Asad and his older brother grew up in Afghanistan in a humble, uneducated family with no political connections. When the two hardworking brothers successfully launched a new business, extremists grew suspicious. They assumed the young men were colluding with Americans. Asad fled to France, and his brother went into hiding.
I found myself on the street, with nothing and nowhere to stay. It was September, when the weather was cold, rainy, and windy, and at first I didn’t have a tent or blanket. I wore the same black jeans for many days, and my feet were always wet. I was so confused. I wasn’t thinking clearly.
Asad was placed in three different locations. Each required difficult adjustments, but they also provided life lessons, for which he is grateful.
I learned this one thing: that we are just humans, and before everything else you have to have faith and trust in humanity.
I made many friends among volunteers and aid workers. Everyone was so good. If I had a school problem, or a health problem, or even a financial problem, they were always trying to solve it for me. I trusted in their love—how much they loved refugees—but it also hurt me. It wounded me to be in a position where I needed to take these things.
I questioned my dignity. I had hands, I had feet, but I couldn’t work legally until my asylum was granted. I was stuck like a fly in glue.
After living for a year in refugee camps, I finally got my asylum interview, and in two months and twenty-two days, I got my answer. When I went to the post office, I was scared. My ears were warm and my feet didn’t seem to work. What if the French government didn’t accept me as a refugee? Then what would I do? I said to myself, “Asad, what will be your answer to your wife and your mother, who are waiting? And how can you begin again in a different country and learn another new language?” There were a thousand questions in my mind.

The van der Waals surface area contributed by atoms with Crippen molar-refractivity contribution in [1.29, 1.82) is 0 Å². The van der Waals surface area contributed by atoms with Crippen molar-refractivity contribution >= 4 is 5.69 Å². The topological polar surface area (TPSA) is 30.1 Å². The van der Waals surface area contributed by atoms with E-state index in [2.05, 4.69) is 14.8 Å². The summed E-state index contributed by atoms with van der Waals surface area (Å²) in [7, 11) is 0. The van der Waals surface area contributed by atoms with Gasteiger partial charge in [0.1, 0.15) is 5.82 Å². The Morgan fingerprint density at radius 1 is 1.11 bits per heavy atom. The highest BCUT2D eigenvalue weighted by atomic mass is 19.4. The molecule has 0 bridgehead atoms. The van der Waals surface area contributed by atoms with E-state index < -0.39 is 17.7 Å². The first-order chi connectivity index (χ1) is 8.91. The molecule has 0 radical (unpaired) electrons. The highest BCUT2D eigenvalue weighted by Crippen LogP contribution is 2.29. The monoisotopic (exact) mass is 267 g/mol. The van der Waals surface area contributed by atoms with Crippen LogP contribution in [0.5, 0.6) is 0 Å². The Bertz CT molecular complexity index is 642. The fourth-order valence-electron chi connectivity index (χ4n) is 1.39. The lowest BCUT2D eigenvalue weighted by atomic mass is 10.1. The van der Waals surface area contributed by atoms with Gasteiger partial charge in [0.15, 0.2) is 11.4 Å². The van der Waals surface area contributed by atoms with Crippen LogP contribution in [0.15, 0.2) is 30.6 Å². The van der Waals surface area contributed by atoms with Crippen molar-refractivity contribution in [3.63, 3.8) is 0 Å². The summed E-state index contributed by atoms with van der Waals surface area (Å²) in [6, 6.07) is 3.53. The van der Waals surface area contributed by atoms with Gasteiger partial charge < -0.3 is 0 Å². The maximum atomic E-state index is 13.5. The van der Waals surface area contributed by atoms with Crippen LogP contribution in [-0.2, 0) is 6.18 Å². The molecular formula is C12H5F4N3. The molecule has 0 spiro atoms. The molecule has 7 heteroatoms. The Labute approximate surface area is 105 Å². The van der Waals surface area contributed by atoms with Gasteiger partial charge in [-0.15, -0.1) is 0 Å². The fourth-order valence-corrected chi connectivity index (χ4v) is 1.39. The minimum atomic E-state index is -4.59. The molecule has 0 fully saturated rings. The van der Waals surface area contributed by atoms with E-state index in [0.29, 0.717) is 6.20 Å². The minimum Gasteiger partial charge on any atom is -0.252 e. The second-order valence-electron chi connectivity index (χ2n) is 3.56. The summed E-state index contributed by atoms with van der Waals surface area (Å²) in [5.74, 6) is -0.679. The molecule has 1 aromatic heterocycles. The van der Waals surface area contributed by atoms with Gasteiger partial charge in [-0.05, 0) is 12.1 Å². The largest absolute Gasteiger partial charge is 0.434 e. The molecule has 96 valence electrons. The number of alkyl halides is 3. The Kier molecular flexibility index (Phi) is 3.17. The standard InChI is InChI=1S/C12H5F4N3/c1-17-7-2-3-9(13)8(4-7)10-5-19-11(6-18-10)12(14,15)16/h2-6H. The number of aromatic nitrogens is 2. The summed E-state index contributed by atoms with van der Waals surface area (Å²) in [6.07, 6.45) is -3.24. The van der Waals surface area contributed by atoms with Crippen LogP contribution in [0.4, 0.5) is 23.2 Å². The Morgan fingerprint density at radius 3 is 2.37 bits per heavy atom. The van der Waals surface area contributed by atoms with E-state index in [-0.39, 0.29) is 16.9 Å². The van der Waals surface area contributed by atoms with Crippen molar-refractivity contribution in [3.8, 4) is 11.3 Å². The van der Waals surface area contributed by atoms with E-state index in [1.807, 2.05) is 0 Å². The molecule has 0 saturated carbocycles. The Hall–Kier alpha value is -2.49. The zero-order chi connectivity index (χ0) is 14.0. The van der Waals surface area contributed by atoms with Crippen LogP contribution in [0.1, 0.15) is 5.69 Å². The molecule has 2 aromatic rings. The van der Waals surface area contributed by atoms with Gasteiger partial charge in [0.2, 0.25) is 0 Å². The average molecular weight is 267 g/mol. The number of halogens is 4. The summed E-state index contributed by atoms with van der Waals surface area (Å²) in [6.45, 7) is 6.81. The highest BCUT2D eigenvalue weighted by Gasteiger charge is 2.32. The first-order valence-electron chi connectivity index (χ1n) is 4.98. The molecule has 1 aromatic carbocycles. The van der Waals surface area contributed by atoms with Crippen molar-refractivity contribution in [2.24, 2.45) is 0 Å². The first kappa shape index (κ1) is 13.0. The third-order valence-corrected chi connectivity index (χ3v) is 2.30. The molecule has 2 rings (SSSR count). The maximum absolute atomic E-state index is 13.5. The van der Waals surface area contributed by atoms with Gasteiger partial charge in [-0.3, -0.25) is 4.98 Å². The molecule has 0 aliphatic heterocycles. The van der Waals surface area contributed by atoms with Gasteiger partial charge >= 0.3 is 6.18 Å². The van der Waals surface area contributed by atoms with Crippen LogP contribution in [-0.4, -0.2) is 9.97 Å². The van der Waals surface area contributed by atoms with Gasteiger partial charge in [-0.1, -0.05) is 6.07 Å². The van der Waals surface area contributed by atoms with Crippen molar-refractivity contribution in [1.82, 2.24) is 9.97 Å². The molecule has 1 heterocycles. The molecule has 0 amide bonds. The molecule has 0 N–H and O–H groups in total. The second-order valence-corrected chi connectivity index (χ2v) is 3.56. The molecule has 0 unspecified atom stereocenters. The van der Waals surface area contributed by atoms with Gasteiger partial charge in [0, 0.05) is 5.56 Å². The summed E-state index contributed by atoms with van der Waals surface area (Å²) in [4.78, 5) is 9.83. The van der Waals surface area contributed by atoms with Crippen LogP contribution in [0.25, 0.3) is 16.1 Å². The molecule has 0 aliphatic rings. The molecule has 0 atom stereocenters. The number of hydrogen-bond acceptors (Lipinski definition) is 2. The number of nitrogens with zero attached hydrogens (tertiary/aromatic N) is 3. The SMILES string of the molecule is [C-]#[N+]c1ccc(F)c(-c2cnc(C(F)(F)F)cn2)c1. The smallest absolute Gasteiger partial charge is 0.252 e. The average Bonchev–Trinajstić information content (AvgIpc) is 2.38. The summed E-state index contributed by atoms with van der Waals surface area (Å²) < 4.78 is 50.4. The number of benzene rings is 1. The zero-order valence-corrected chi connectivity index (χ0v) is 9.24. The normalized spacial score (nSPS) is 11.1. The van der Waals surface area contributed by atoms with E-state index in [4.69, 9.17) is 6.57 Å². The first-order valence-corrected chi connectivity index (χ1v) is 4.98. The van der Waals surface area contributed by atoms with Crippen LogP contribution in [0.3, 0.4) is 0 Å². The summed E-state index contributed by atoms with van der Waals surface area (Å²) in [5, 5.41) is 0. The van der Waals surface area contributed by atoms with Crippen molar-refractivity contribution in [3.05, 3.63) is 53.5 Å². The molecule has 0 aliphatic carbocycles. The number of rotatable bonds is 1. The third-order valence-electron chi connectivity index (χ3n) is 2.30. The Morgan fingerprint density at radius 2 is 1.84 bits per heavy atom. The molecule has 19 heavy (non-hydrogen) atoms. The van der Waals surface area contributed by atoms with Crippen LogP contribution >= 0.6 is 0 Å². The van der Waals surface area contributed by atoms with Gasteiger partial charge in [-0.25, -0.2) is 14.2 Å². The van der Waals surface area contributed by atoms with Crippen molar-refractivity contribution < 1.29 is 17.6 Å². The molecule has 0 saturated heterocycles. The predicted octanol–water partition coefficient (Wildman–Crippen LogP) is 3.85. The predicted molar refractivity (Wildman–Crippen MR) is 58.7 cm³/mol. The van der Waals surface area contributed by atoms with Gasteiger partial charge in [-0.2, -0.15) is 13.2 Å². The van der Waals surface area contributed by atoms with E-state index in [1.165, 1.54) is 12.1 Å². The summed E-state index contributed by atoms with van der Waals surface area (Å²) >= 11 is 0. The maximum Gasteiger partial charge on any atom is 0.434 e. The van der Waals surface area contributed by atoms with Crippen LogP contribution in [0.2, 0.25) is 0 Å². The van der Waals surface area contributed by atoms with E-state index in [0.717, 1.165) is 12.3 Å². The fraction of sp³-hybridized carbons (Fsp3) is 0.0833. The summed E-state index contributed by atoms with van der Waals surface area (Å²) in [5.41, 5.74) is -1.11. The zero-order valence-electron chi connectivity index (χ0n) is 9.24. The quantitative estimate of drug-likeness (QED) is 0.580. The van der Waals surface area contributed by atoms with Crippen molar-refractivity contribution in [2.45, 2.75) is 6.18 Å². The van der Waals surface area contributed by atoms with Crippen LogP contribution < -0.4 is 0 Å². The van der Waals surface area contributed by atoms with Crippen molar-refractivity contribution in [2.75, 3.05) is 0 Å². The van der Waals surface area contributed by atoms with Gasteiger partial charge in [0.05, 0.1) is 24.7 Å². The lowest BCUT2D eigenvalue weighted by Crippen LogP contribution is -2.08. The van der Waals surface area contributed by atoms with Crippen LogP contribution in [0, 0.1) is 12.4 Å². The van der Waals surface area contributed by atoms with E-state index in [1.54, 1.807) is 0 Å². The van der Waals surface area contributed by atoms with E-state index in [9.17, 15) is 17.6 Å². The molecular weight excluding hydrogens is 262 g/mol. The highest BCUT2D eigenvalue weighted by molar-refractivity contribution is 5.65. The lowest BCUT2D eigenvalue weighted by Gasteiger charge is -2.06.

I got the post and read it, but I didn’t understand it. I had Afghan friends with me, and they said, “Asad, you are safe. You are protected!” But I didn’t realize it was true until I took it to my social workers, and they read it and hugged me and said, “Congratulations, Asad. You made it!” Somehow it still seemed like I was dreaming. Even now, when I wake up in the morning, my first thoughts are anxious, but then I remember and tell myself, “No, there is the envelope with your papers. You are safe.”
During happy times and celebrations, my big brother comes directly into my mind. He couldn’t come to Europe; he’s still in hiding. And I think, “Are you happy too? Are you fine?” And I think of my wife and son—how I can get them to join me here. There is still much to worry about and work for.
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